Each letter in L.A.Z.Y. is a main principle of becoming a PRO, and not just a “crastinator”.
The book is short and only about a dozen pages. Let’s be honest, it’s more of a little pamphlet, a pamphlet packed with awesome wisdom.
It’s an easy, short read. I wanted it to be. I didn’t want this long-winded, heavily-worded anthology. I wanted it to be short, sweet, simple, and to the point. I mean the ultimate lazy man’s guide should be that way.
Anyway, I want to provide further insight on what the book does not cover. While in the book, I go as far as to tell you each module and why it’s important, I don’t really define the modules in the way they deserve to be. The definitions are clear, but not as fleshed out as they could or should be. I want to take a closer look at these modules to help you attain the L.A.Z.Y. Mindset yourself.
So starting today, and in the next coming weeks, I’ll be taking a deep dive on each of the four modules of the L.A.Z.Y. mindset, so that you can have a better understanding of what it's all about.
And who knows? Maybe one day it’ll all be published in one epic compendium...eventually.
I recommend starting out by grabbing your copy (or reviewing it if you already have it) before starting to read this article. It would certainly give you more clear insight but of course, that’s not necessary and completely up to you.
The first step of the L.A.Z.Y Mindset is Leisure.
Leisure is spending time doing whatever relaxes you and makes you feel at ease. While sleeping in or just lounging around on the couch can be considered leisure, naturally, leisure itself is not necessarily the practice of idleness. Rather, it is the practice of attaining rejuvenation. How you attain that is quite a personal experience. You do something that refreshes your mind, body, and spirit. You take a break from “the grind” and unwind a bit, doing whatever it is that allows you to do just that.
Even though certain activities like lying on a hammock are what one would often associate with the word “leisure”, at its core, leisure is not so set in stone on what activities are or aren’t part of it. Leisure has a bit more of a flexible definition.
In fact, a physical intense activity, though may seem quite the opposite of leisure, given that you are actively moving about and breaking a sweat, can actually be considered Leisure. One may find going on a jog to be quite therapeutic and calming, for example, or perhaps they enjoy pumping iron at the gym to blow off steam.
Whatever the case may be, Leisure is NOT determined by the amount of actual activeness involved (or lack thereof) involved. You and I might consider a jog to be some form of cruel punishment, and that’s okay. That’s not our leisure. But to someone else, it might be.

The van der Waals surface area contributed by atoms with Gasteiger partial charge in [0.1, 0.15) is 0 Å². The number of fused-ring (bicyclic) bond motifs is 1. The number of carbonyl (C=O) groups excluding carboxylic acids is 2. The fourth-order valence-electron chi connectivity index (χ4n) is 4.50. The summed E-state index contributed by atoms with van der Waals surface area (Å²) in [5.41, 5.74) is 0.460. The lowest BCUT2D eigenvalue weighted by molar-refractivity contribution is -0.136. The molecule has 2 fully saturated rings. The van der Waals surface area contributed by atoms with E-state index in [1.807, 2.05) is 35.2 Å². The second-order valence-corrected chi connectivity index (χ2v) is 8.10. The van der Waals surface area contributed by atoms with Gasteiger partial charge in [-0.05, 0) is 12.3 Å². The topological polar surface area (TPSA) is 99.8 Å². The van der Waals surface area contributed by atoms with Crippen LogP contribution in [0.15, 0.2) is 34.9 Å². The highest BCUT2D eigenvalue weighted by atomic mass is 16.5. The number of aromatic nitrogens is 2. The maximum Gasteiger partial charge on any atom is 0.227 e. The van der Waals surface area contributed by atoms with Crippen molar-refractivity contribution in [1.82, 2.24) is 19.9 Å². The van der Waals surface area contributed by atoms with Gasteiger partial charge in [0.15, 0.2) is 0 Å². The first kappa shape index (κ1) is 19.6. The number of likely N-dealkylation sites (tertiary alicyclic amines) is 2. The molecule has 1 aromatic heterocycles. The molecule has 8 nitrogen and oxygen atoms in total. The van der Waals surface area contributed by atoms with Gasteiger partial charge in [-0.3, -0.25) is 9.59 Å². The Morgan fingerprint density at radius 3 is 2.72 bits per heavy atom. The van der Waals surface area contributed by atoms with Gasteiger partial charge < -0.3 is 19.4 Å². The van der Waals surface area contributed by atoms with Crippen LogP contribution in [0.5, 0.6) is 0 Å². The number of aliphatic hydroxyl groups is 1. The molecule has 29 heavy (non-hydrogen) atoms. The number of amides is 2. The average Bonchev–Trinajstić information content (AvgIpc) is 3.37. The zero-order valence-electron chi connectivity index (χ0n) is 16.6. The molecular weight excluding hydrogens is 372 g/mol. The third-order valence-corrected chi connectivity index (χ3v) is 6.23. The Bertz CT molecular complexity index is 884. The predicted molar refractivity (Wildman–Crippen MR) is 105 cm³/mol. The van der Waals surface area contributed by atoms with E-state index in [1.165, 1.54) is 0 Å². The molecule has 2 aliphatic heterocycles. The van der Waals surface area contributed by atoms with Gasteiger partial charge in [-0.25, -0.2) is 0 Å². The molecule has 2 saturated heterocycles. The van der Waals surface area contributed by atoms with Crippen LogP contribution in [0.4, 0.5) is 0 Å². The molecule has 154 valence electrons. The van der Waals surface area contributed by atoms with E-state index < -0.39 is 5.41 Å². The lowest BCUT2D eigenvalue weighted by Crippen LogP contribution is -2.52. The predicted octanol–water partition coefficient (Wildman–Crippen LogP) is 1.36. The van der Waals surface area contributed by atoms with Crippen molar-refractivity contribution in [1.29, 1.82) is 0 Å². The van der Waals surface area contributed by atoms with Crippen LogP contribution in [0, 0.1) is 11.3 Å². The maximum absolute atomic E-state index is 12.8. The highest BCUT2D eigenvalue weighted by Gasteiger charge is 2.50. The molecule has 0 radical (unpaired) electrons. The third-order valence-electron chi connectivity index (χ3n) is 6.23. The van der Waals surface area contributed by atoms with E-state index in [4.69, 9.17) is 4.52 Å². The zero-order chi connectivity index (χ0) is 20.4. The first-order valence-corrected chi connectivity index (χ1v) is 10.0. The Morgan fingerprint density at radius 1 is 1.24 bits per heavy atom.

See, Leisure is a personal preference. One man’s Leisure is another man’s Work. You can do something that relaxes you, but someone else thinks is actually quite a hassle -- and vice versa.
Playing video games is one of my Leisures. But someone might complain that it requires “too much concentration” or it “makes my thumbs hurt”. If you find no complaints about what you’re doing, or otherwise consider those complaints to be negligible, chances are, you’re enjoying yourself in leisure.
Just because someone thoroughly enjoys something like golfing, and you don’t seem to “get it” at all, doesn’t make that thing not leisure. You choose your own Leisure based on your own tastes, in the same way, you decide what you consider to be a “delicious” food. As a matter of fact, it’s not really something you logically or rationally “choose”, just something you so happen to prefer.
You may hate mint chocolate flavored anything, and no matter how much someone tries to convince you how “good” it tastes, you just think it tastes nasty.
Similarly, there’s nothing anyone can say or do that can convince you that a certain activity is Leisure if you just don’t feel that way. You can’t convince them that a certain activity is Leisure (to them) either.
Leisure is just something you find to “tastes good”, like your own appetite for specific foods and flavors and there’s really no clear cut definition on what that may or may not include. There are people that like french fries and mayonnaise, which I think is absolutely gross, but hey, if it’s something they think tastes good, then by all means, have at it. In the same vein, I think fishing is boring as hell, but if someone loves it, good on them. They can enjoy their Leisure in that activity.. They have their own tastes. I have mine. You have yours.
As long as the activity doesn’t harm anything or anyone, there’s pretty much no limit to what your Leisure can be.
Leisure is the lack of negative thoughts
You don’t feel bogged down by it, burdened, or otherwise obligated to do it. It’s just something you do...naturally. You don’t become stressed by thoughts of it. It’s your “go-to place” to calm down and relieve stress, not spark more of it.
That said, you can enjoy an activity without it being a Leisure.
Sometimes what you really enjoy about a particular activity are the benefits of said activity and not the activity itself. For example, the person who likes running may not actually like running itself, for what it is. Instead what they like are the benefits of living healthy that comes from running on a consistent basis. They actually secretly detest running. It’s tiresome, time-consuming, and overall just a burden to do. BUT it does bring a bunch of health benefits like a stronger cardio.
One question you need to ask yourself, when trying to find what exactly your Leisure is, is this: Would I be doing this if I didn’t get anything out of it?
If the answer is NO, then you’re not in Leisure. You’re doing something you enjoy, but you’re not doing something in Leisure. See the difference?
Leisure has NO benefits, other than being the activity it is.